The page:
CaltechAUTHORS
  A Caltech Library Service

Specific hopanoid classes differentially affect free-living and symbiotic states of Bradyrhizobium diazoefficiens

Kulkarni, Gargi and Busset, Nicolas and Molinaro, Antonio and Gargani, Daniel and Chaintreuil, Clemence and Silipo, Alba and Giraud, Eric and Newman, Dianne K. (2015) Specific hopanoid classes differentially affect free-living and symbiotic states of Bradyrhizobium diazoefficiens. mBio, 6 (5). e01251-15. ISSN 2150-7511. PMCID PMC4620461. http://resolver.caltech.edu/CaltechAUTHORS:20151008-142740942

[img] PDF - Published Version
Creative Commons Attribution Non-commercial Share Alike.

2319Kb

Use this Persistent URL to link to this item: http://resolver.caltech.edu/CaltechAUTHORS:20151008-142740942

Abstract

A better understanding of how bacteria resist stresses encountered during the progression of plant-microbe symbioses will advance our ability to stimulate plant growth. Here, we show that the symbiotic system comprising the nitrogen-fixing bacterium Bradyrhizobium diazoefficiens and the legume Aeschynomene afraspera requires hopanoid production for optimal fitness. While methylated (2Me) hopanoids contribute to growth under plant-cell-like microaerobic and acidic conditions in the free-living state, they are dispensable during symbiosis. In contrast, synthesis of extended (C35) hopanoids is required for growth microaerobically and under various stress conditions (high temperature, low pH, high osmolarity, bile salts, oxidative stress, and antimicrobial peptides) in the free-living state and also during symbiosis. These defects might be due to a less rigid membrane resulting from the absence of free or lipidA-bound C35 hopanoids or the accumulation of the C30 hopanoid diploptene. Our results also show that C35 hopanoids are necessary for symbiosis only with the host Aeschynomene afraspera but not with soybean. This difference is likely related to the presence of cysteine-rich antimicrobial peptides in Aeschynomene nodules that induce drastic modification in bacterial morphology and physiology. The study of hopanoid mutants in plant symbionts thus provides an opportunity to gain insight into host-microbe interactions during later stages of symbiotic progression, as well as the microenvironmental conditions for which hopanoids provide a fitness advantage.


Item Type:Article
Related URLs:
URLURL TypeDescription
http://dx.doi.org/10.1128/mBio.01251-15DOIArticle
http://mbio.asm.org/content/6/5/e01251-15.fullPublisherArticle
https://www.ncbi.nlm.nih.gov/pmc/articles/PMC4620461/PubMed CentralArticle
ORCID:
AuthorORCID
Newman, Dianne K.0000-0003-1647-1918
Additional Information:© 2015 Kulkarni et al. This is an open-access article distributed under the terms of the Creative Commons Attribution-Noncommercial-ShareAlike 3.0 Unported license, which permits unrestricted noncommercial use, distribution, and reproduction in any medium, provided the original author and source are credited. Received 27 July 2015 Accepted 17 September 2015 Published 20 October 2015. This work was supported by awards from NASA (NNX12AD93G), the National Science Foundation (1224158), and the Howard Hughes Medical Institute (HHMI) to D.K.N.; the Agence Nationale de la Recherche, grant “BugsInACell” no. ANR-13-BSV7-0013, to E.G.; and the Italian Ministry of Education, Universities and Research (PRIN) and Mizutani Foundation for Glycoscience 2014 to A.M. and A.S. D.K.N. is an HHMI Investigator. The EM facility where the cryo-TEM micrographs were collected is supported by the Agouron and Beckman foundations. We thank Raphael Ledermann and Hans-Martin Fischer for providing strains and protocols and for performing confirmatory soybean symbiosis assays; Alasdair McDowell in Grant J. Jensen’s lab for collecting cryo-TEM micrographs at the EM facility; and Luisa Sturiale and Domenico Garozzo for recording the MS spectra. We are grateful to Newman lab members for constructive comments on the manuscript. G.K. and N.B. contributed equally to this article.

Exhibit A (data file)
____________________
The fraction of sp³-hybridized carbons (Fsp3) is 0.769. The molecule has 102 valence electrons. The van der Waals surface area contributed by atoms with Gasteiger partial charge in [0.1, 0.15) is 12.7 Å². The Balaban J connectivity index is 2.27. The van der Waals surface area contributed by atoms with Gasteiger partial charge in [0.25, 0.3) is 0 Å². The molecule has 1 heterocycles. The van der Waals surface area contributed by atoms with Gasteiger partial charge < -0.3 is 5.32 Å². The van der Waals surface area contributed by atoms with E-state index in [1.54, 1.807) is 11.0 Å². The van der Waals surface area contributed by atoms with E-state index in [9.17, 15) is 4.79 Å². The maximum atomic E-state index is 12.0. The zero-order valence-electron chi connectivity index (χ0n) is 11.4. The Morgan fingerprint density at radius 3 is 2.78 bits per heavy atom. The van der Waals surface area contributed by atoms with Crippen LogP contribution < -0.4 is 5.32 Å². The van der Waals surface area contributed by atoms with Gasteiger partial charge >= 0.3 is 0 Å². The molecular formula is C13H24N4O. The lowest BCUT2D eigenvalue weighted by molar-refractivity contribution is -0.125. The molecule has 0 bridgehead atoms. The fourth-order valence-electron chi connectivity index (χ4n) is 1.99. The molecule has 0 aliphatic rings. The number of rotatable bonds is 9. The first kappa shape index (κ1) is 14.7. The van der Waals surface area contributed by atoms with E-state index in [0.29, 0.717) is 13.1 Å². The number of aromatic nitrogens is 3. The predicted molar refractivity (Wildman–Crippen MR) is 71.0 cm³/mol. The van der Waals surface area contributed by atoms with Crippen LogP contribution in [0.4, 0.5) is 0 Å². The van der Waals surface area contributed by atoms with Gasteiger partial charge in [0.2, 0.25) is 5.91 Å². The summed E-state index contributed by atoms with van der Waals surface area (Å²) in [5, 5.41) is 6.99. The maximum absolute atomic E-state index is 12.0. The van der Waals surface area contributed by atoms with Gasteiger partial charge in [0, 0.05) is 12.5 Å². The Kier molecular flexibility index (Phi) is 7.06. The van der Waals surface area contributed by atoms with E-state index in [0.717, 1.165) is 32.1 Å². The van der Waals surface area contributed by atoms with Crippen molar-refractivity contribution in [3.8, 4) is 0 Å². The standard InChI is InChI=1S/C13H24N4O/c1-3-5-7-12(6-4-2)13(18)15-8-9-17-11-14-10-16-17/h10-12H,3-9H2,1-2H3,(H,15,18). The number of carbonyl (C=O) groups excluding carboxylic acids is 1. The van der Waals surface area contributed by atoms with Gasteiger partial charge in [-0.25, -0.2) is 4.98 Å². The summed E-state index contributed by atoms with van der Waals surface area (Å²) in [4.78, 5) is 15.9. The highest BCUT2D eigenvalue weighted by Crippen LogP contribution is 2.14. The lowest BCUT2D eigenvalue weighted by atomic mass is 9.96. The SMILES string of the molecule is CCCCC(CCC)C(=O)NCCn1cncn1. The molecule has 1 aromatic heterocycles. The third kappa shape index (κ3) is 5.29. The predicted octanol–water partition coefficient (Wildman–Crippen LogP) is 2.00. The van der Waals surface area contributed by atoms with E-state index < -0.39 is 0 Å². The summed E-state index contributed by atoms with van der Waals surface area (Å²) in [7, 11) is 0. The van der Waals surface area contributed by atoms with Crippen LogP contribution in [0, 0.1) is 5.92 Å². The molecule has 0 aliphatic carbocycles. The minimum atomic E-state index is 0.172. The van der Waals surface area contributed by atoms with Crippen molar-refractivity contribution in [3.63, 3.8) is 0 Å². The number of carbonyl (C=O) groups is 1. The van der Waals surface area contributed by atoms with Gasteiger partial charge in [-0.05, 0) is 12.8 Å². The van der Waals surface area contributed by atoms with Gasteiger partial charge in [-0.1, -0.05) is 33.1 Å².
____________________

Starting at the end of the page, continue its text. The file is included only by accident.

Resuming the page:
Funders:
Funding AgencyGrant Number
NASANNX12AD93G
NSF1224158
Howard Hughes Medical Institute (HHMI)UNSPECIFIED
Agence Nationale de la Recherche (ANR)ANR-13-BSV7-0013
Ministero dell'Istruzione, dell'Università e della Ricerca (MIUR)UNSPECIFIED
Mizutani Foundation for Glycoscience 2014UNSPECIFIED
Agouron InstituteUNSPECIFIED
Arnold and Mabel Beckman FoundationUNSPECIFIED
PubMed Central ID:PMC4620461
Record Number:CaltechAUTHORS:20151008-142740942
Persistent URL:http://resolver.caltech.edu/CaltechAUTHORS:20151008-142740942
Official Citation:Kulkarni G, Busset N, Molinaro A, Gargani D, Chaintreuil C, Silipo A, Giraud E, Newman DK. 2015. Specific hopanoid classes differentially affect free-living and symbiotic states of Bradyrhizobium diazoefficiens. mBio 6(5):e01251-15. doi:10.1128/mBio.01251-15.
Usage Policy:No commercial reproduction, distribution, display or performance rights in this work are provided.
ID Code:60919
Collection:CaltechAUTHORS
Deposited By: Donna Wrublewski
Deposited On:08 Oct 2015 23:32
Last Modified:24 Oct 2017 16:40

Repository Staff Only: item control page